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Turn off the heat and only turn it back on again if the temperature drops below 65C/149F. Cook the chicken like this for 4 hours or until tender.

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Take the chicken pieces out of the stock and allow to cool a little.

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Take the chicken meat off the bones, shred the meat, and set aside. Return the bones to the broth.

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Bring the broth to a boil and cook for another 2 hours to extract more flavor out of the bones.

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First filter the broth using a colander to get out the bones and vegetables, and then filter it again with kitchen paper or a cheese cloth.

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You will now have a lovely clear Asian chicken broth.

Preparation of the ramen noodles

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In Japan 1 part low-gluten flour is used to 2 parts high-gluten flour, and so I did as well, using Italian flours because that is what I have.

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Put the flours and the baking soda in the bowl of a stand mixer fitted with the paddle attachment. Process until homogeneous.

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Add the warm water while the mixer is running.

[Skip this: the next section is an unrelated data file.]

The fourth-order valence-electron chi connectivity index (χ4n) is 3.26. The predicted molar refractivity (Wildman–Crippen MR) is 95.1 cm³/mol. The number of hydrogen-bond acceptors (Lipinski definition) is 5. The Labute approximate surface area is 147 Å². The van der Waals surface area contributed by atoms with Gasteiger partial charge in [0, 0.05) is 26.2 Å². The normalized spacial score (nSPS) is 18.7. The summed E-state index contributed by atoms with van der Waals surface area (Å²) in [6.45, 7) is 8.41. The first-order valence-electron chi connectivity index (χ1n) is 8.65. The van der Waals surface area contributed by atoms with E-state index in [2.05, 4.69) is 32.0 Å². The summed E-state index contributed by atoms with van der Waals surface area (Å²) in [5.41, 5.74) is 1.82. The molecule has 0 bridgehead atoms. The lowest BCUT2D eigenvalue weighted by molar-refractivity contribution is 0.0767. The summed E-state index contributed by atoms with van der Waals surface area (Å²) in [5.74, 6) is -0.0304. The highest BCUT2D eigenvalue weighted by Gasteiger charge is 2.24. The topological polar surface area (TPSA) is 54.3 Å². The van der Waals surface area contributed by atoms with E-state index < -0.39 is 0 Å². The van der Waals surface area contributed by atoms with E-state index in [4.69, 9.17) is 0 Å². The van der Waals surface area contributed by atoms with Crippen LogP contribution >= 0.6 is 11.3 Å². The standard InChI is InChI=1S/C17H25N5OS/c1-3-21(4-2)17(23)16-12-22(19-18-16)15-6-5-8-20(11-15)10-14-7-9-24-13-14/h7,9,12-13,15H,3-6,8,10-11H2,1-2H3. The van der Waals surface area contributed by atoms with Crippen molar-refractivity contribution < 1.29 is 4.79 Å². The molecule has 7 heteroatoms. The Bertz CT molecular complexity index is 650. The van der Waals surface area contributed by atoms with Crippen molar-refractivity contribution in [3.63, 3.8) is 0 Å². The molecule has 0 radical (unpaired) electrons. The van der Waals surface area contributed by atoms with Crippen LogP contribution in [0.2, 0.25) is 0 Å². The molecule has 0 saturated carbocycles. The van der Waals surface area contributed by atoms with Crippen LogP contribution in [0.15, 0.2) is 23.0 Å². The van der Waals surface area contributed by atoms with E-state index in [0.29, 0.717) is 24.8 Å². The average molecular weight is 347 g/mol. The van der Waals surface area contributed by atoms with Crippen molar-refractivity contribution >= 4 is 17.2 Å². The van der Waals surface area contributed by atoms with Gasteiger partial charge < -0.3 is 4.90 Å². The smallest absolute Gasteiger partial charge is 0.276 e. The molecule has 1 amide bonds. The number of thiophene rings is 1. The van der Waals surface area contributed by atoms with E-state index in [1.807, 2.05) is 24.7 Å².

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Do not add all of the water at once.  Keep mixing until all of the flour has been incorporated, and add just enough water for this to happen.

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Fit the stand mixer with the dough hook.

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Knead the dough for 5 minutes on medium speed until it is smooth and elastic.

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Wrap the dough in plastic wrap and let it to rest in the refrigerator for at least 1 hour.

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Roll out the dough with a pasta machine. If you don’t know how, check here.

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Dust the sheets of dough with flour and cut into noodles using the pasta machine (fitted with the attachment for fettucine, tagliolini or spaghetti).

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Hang them out to dry if you are not using them soon, otherwise they will stick together.

Preparation of chicken ramen

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Chop the green onions, reserving the dark green part at the top. Also chop the garlic and the ginger.